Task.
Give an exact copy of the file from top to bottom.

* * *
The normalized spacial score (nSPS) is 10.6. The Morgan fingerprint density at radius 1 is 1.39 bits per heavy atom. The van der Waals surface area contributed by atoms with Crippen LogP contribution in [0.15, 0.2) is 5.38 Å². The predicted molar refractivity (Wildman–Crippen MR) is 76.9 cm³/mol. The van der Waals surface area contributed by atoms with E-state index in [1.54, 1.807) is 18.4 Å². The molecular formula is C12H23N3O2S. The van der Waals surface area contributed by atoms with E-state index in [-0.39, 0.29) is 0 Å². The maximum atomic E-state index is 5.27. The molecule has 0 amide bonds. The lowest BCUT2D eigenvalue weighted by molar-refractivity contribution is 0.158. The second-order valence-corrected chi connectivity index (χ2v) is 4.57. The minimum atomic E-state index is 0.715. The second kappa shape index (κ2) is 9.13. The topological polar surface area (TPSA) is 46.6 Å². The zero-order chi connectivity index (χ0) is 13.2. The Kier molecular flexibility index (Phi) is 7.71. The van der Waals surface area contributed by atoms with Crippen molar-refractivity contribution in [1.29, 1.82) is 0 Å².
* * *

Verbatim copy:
The normalized spacial score (nSPS) is 10.6. The Morgan fingerprint density at radius 1 is 1.39 bits per heavy atom. The van der Waals surface area contributed by atoms with Crippen LogP contribution in [0.15, 0.2) is 5.38 Å². The predicted molar refractivity (Wildman–Crippen MR) is 76.9 cm³/mol. The van der Waals surface area contributed by atoms with E-state index in [1.54, 1.807) is 18.4 Å². The molecular formula is C12H23N3O2S. The van der Waals surface area contributed by atoms with E-state index in [-0.39, 0.29) is 0 Å². The maximum atomic E-state index is 5.27. The molecule has 0 amide bonds. The lowest BCUT2D eigenvalue weighted by molar-refractivity contribution is 0.158. The second-order valence-corrected chi connectivity index (χ2v) is 4.57. The minimum atomic E-state index is 0.715. The second kappa shape index (κ2) is 9.13. The topological polar surface area (TPSA) is 46.6 Å². The zero-order chi connectivity index (χ0) is 13.2. The Kier molecular flexibility index (Phi) is 7.71. The van der Waals surface area contributed by atoms with Crippen molar-refractivity contribution in [1.29, 1.82) is 0 Å².